Rail commuters from the Medway towns saw 30 minutes knocked off their journey times into London as the Strood and Higham tunnels reopened on Monday.
Passengers board one of the first trains to use the Strood tunnel
The two-mile tunnels were closed last January for £35m repairs after a series of chalk falls. A replacement bus added 30 minutes to the journey.
"The Strood and Higham tunnels have been problematic for generations," said Network Rail route director Dave Ward.
"This solution will serve the people in Kent for 100 years."
The Strood tunnel, hand cut through chalk, was opened in 1824.
In 1999, falling chalk derailed four train carriages and 56 passengers had to be rescued.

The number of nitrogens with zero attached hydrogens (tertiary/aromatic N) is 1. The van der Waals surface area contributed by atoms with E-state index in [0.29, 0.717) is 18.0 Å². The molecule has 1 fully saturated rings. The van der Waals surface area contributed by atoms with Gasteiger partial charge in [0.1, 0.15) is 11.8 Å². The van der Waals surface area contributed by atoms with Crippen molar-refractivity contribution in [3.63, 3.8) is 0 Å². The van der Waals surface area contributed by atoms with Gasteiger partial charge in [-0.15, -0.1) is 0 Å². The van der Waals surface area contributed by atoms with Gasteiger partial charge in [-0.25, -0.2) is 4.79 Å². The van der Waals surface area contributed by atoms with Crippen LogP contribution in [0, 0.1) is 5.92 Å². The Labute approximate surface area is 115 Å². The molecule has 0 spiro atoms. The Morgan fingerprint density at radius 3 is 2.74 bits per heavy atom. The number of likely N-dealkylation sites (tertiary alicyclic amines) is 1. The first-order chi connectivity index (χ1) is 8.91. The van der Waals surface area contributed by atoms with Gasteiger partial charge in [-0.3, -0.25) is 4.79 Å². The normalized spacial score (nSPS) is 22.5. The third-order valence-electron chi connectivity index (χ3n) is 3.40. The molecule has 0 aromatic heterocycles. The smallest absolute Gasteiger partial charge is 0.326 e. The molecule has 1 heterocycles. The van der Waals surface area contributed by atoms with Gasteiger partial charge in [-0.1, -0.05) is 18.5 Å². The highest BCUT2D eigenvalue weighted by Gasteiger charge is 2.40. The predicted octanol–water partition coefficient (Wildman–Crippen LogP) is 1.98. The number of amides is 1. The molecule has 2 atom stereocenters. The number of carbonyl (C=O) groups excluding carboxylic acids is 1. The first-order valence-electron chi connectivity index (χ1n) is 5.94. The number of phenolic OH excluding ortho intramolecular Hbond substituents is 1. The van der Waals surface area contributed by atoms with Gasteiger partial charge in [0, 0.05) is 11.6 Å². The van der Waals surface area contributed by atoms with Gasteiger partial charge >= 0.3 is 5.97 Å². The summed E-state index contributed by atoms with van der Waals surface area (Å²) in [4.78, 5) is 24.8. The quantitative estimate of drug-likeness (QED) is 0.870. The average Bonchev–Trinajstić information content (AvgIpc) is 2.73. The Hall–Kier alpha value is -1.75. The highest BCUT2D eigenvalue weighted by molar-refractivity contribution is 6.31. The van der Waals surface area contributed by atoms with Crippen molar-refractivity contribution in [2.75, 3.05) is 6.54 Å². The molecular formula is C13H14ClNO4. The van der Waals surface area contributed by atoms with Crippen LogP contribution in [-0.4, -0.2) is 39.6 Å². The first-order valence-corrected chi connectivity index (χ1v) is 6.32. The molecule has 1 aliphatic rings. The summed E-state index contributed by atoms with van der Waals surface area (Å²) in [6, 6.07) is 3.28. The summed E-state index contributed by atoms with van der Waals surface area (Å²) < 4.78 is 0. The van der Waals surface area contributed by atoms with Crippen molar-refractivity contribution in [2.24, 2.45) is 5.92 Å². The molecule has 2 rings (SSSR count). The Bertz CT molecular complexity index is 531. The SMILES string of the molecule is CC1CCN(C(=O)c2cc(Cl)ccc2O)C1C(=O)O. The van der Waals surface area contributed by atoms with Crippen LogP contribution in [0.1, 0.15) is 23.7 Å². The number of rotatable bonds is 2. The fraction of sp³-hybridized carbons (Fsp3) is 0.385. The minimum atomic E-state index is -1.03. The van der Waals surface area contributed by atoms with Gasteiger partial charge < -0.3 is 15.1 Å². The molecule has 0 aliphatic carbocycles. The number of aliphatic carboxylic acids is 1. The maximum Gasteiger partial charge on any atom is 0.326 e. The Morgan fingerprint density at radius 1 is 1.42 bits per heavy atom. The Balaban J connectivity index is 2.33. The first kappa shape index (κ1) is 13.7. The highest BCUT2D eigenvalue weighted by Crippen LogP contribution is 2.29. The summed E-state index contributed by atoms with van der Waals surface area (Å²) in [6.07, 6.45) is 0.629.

Further falls followed and a 20mph speed limit was introduced until the tunnel had to be closed completely.
The walls have now been relined, new drainage installed and track replaced and trains are able to run at 70mph again.
Passengers using services through the tunnel on Monday morning said the past year had been bad and the reopened tunnel would make a lot of difference.
Michael Holden, managing director of South EasternTrains, said the big challenge now was improving timekeeping.
"We have improved during the last year but not as much as I would like, especially in our Metro area," he said.